When Elisha curses the children who were mocking him (2 Kings 2:23-24), the Hebrew uses Strongs H1234 -- בָּקַע baqa` -- to describe what the bears did to the 42 of them they caught. Most often this word is translated "rip," "cleave," "rend," or something along those lines. What I'm trying to decide is whether this necessarily means the attack was fatal. To my (admittedly very inexpert) eye, it seems at least questionable whether the children were put to death or not.
A search on H1234 shows it's most commonly used with something inanimate as the object. In this and six other instances, the object is a person or people (2 Kings 8:12, 15:16; 2 Chronicles 25:12; Hosea 13:8, 13:16; Amos 1:13). Now in all of those other six instances, the context (acts of war, judgment from God) does make it pretty clear that the injuries are fatal. Hosea 13:8 is particularly relevant because God's warning, "...like a lion I will devour them -- a wild animal will tear them apart," is directed against Israelites who persist in idolatry.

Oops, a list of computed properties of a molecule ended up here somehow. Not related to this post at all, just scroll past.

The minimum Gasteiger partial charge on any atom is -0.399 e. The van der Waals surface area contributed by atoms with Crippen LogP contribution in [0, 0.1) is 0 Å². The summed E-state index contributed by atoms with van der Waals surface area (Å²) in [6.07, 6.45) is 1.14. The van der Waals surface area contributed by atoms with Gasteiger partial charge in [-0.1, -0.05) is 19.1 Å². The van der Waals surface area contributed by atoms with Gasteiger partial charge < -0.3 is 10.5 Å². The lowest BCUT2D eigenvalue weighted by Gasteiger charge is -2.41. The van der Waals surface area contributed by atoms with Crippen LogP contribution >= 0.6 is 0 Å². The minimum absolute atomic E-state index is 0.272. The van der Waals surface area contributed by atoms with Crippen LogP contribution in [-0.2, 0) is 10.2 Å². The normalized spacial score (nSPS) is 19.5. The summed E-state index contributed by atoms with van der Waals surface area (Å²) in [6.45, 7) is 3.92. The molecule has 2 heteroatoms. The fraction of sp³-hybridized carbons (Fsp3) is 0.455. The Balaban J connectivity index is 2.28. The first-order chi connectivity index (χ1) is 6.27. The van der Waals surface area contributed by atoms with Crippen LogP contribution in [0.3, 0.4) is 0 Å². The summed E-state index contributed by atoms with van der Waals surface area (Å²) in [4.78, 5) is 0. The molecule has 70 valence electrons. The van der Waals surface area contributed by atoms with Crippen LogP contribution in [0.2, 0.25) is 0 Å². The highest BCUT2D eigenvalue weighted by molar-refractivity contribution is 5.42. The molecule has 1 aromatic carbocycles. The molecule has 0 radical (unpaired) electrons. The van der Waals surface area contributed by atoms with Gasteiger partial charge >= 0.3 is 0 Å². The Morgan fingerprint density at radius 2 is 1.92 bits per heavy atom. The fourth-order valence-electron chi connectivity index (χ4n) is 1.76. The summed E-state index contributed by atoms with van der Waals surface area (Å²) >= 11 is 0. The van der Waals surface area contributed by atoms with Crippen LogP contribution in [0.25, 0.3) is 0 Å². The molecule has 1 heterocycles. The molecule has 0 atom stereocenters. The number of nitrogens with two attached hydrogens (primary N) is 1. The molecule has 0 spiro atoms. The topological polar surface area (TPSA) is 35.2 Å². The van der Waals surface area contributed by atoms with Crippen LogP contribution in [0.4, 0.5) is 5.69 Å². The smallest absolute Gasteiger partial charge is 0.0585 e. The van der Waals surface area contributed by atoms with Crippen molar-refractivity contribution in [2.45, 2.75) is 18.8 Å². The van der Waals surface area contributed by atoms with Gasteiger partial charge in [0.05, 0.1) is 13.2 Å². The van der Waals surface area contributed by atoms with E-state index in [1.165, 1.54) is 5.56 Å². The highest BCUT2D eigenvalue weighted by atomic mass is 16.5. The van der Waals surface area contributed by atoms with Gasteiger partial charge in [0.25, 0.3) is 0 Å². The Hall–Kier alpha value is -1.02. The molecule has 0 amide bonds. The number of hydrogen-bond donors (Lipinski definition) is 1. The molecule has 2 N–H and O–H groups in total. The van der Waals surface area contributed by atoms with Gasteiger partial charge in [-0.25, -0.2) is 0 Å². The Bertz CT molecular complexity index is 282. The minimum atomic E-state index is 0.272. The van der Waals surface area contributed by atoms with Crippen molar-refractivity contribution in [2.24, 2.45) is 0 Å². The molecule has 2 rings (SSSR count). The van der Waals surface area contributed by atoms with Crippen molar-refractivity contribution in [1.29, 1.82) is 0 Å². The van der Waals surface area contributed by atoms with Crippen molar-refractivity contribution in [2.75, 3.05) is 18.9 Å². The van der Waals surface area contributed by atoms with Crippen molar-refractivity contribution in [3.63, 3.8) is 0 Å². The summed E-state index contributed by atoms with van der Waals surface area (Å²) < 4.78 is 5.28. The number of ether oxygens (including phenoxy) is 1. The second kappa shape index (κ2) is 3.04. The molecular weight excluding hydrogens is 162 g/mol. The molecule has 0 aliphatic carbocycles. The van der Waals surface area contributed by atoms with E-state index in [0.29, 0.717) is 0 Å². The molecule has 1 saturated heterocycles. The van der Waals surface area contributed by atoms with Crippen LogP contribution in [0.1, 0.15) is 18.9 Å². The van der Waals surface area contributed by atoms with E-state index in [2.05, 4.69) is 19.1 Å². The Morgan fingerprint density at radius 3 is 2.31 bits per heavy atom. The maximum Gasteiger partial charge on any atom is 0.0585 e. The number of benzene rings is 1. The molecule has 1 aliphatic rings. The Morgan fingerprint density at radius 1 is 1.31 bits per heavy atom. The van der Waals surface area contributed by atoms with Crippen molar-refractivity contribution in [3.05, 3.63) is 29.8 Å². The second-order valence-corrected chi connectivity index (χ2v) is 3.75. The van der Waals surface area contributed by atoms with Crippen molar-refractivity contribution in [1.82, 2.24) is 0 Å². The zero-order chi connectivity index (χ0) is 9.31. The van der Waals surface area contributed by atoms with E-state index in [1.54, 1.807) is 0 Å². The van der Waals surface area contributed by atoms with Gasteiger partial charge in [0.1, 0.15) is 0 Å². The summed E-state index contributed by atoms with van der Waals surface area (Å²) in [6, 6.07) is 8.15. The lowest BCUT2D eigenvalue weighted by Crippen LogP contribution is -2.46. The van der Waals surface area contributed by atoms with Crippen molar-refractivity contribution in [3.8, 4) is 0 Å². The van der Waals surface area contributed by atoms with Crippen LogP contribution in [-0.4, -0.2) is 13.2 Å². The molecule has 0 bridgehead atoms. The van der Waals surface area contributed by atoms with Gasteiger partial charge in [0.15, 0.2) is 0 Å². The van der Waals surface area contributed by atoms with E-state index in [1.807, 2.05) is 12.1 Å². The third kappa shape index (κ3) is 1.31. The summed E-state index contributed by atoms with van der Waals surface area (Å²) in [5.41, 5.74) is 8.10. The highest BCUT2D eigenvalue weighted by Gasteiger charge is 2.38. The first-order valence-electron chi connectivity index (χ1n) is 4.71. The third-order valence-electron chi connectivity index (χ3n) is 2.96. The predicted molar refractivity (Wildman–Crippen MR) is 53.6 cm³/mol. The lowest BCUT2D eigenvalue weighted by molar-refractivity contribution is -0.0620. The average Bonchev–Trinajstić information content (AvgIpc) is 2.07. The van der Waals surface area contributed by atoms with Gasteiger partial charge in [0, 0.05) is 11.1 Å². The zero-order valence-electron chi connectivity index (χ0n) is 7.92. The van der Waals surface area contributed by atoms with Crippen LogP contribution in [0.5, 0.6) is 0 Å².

The question that remains though (to me) is whether this same judgment would likewise be directed against children who are mocking a prophet. Coming back to 2 Kings 2:24, the context doesn't have the same clarity as to the deadly intentions or the end result of the attack. I also note that the text does not use H2026 (הָרַג harag), H4191 (מוּת muwth), H5221 (נָכָה nakah), which seem to be the most common words to describe a killing.
Am I right that there's some ambiguity here?